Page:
Tag Archives: Mars

I’d move to Mars

If they ever figure out how to viably populate some sort of a permanent settlement on Mars, I’d totally go. “Pack you bags,” I’d give my wife an ultimatum. “It’s either you come with me to Mars, or we’ll have to say goodbye forever.” And of course she’d say yes, because who wouldn’t want to live on another planet?


And I’m not talking about one of these one-way ticket deals where you have to go and set up your own space colony. No, I want the space colony to be already somewhat established. You know, drinking water, some sort of indoor plumbing situation, obviously food is going to be probably limited, but I’d still prefer a decent enough selection so as to have some variety in my diet. Oh yeah, and there has to be Internet. And I’m not talking just like a Mars Internet. It has to be able to connect to the Earth Internet.

Given all of these modest requirements are met, I’d absolutely go live on Mars. Would I ever be able to come back to Earth for a visit? Well, I’d like the option, but I guess it’s not mandatory. Just like maybe once every three or four years, how about I get to spend a month back home? Are there going to be regular transport ships back and forth? Maybe just some vacation time would be cool.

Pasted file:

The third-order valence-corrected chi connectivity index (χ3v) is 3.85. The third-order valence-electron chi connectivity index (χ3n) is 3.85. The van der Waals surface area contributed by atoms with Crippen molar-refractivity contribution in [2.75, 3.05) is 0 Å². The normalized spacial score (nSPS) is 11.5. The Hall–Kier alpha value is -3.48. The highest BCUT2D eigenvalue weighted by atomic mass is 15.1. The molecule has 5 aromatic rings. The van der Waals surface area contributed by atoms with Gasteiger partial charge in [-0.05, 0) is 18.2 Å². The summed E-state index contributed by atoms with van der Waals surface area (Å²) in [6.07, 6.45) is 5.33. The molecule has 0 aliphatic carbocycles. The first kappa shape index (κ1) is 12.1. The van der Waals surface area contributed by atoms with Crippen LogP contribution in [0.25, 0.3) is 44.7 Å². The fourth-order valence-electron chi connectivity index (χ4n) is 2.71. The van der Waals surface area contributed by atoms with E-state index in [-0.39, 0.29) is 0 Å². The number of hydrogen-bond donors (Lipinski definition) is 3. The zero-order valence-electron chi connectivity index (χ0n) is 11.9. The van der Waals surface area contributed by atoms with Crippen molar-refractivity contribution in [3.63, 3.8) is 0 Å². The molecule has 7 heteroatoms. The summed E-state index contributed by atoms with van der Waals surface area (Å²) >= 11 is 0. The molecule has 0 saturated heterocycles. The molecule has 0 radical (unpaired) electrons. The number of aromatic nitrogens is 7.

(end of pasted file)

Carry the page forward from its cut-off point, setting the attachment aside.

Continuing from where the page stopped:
So I’m in. That would be so awesome. I’m so sick of looking outside and constantly seeing everything in blue and green. I for one would welcome the opportunity to feast my eyes on a landscape of red, orange and brown.

Oh yeah, I don’t know what the Mars colony policy might be regarding flora and fauna, but my dog Steve has to be allowed to come with us. That’s a non-negotiable. Obviously I’ll ask him if he wants to come. I mean, I believe that animals have a right to do whatever they want. But my dog is pretty easy to manipulate. For example, I’ve always had a feeling that if I left the door open, he’d just run away. But I buy these huge meaty dog biscuits at Petco, and any time he tries to escape, I hold one of them out, and he always comes running back. So I don’t think it’ll be too difficult convincing him to come to Mars.